Deposits of unconventional fuels—both crude oil and natural gas—occur in geological environments with very low energy. The exploitation of these low-energy deposits/reservoirs will require...
U.S. utilities gain strategic insights by playing out a carbon-constraint scenario.
obviously complicating their efforts at compliance. Second, while capital of course had an economic cost, capital markets remained sanguine throughout the period of play and indulged company investment plans. The brakes that such a market might have imposed on overly ambitious investment plans never were applied. In the real world, technology uncertainties and rating agencies might reasonably be expected to restrain investment to a considerable degree.
The industry’s generation portfolio changed significantly between 2009 and 2030 (see Figure 3) . During this 21-year span:
• Net capacity increased by 45 percent;
• Renewable generation increased from less than 1 percent to 18 percent of the total portfolio;
• Coal remained stable as new investment balanced retirements. However, coal-based emissions declined significantly due to CCS retrofitting; and
• Significant investment occurred in IGCC and nuclear.
Prices roughly doubled in both Coal Land and Gas Land, with most of the increase occurring during the first rush-to-compliance stage. The sharp, temporary increase observed in Move 2 resulted from an exogenous spike in the price of natural gas. While this exogenous development had only a temporary impact under the circumstances designed into this particular game, it served to demonstrate the vulnerability to world price movements of a wholesale-power market heavily dependent on natural gas generation.
Additionally, simultaneous actions by several players collectively reshaped market circumstances with each move. This served to mitigate the success of any single player’s strategy. The tendency to follow similar build cycles led to excesses in capacity. Similarly, a uniform move toward compliance through generation investment rather than through purchase of emissions credits left players in a situation where each had a surplus of allowances to sell, with no industry buyers. (A cross-industry market in allowances was assumed, which permitted players to unload their allowances at a discount.)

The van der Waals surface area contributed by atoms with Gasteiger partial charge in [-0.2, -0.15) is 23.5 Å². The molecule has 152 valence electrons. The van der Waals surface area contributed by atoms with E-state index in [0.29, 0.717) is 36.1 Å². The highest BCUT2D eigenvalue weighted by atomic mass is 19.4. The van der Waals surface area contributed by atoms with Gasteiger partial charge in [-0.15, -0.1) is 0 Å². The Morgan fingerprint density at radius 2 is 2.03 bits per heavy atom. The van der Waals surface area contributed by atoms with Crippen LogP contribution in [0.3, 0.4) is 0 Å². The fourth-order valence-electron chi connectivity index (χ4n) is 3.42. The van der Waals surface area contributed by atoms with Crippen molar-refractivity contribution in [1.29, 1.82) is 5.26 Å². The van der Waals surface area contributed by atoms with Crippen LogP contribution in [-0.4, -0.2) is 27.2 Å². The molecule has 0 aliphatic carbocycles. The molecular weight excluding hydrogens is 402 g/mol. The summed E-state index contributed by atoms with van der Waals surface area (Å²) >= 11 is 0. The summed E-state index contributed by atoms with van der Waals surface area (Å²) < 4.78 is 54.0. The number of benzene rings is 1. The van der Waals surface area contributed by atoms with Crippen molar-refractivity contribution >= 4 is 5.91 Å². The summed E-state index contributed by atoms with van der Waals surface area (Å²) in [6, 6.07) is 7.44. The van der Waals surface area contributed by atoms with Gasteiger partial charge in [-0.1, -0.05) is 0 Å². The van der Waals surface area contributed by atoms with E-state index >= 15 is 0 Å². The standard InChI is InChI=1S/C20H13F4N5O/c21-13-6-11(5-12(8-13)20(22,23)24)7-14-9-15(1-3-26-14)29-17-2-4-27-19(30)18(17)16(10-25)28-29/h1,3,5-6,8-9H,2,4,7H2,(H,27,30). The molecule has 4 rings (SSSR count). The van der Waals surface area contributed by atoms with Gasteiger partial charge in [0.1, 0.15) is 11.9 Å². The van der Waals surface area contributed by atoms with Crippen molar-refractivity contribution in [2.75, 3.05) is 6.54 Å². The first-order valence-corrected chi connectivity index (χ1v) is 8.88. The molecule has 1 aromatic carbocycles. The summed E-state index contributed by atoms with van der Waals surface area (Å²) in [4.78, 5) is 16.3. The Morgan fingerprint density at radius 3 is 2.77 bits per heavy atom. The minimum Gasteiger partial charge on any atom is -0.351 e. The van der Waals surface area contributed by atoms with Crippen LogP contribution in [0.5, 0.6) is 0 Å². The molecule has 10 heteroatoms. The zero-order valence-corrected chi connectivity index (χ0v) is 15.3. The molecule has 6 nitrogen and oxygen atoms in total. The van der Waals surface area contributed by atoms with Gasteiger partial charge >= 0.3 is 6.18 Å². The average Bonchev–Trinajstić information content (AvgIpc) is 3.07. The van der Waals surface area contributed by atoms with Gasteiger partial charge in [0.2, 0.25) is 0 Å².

No single game offers a sound basis for prediction. The time constraints of game play, the inevitable sketchiness of competitive information, the simplifying assumptions employed in the particular game, and the number of variables that each team nonetheless must manage, yield results unique to any particular game. Future iterations of this or similar games might yield significantly different outcomes.
The current game does suggest, however, that significant reductions in industry-wide carbon emissions are feasible, at least under favorable technology assumptions. The financial consequences for the industry are disturbing, and multiple-player interaction will be an important strategic factor in companies’ calculations.
Several additional dynamics emerged in the game.
• Retail rate shock: Retail price increases varied by region and by company. At the low end, real increases averaged only 0.2 percent a year compounded—a relatively modest increase, although a reversal of the real-price decline U.S. consumers have experienced, and have become used to, over the past 20 years. At the high end, real increases exceeded 5 percent a year compounded. This level of increase, experienced particularly in those regions where coal plants initially set the marginal cost of power, would pose significant regional economic concerns, impacting particularly the energy-intensive industrial base currently located in coal-dominant regions.
In the real world, an effect of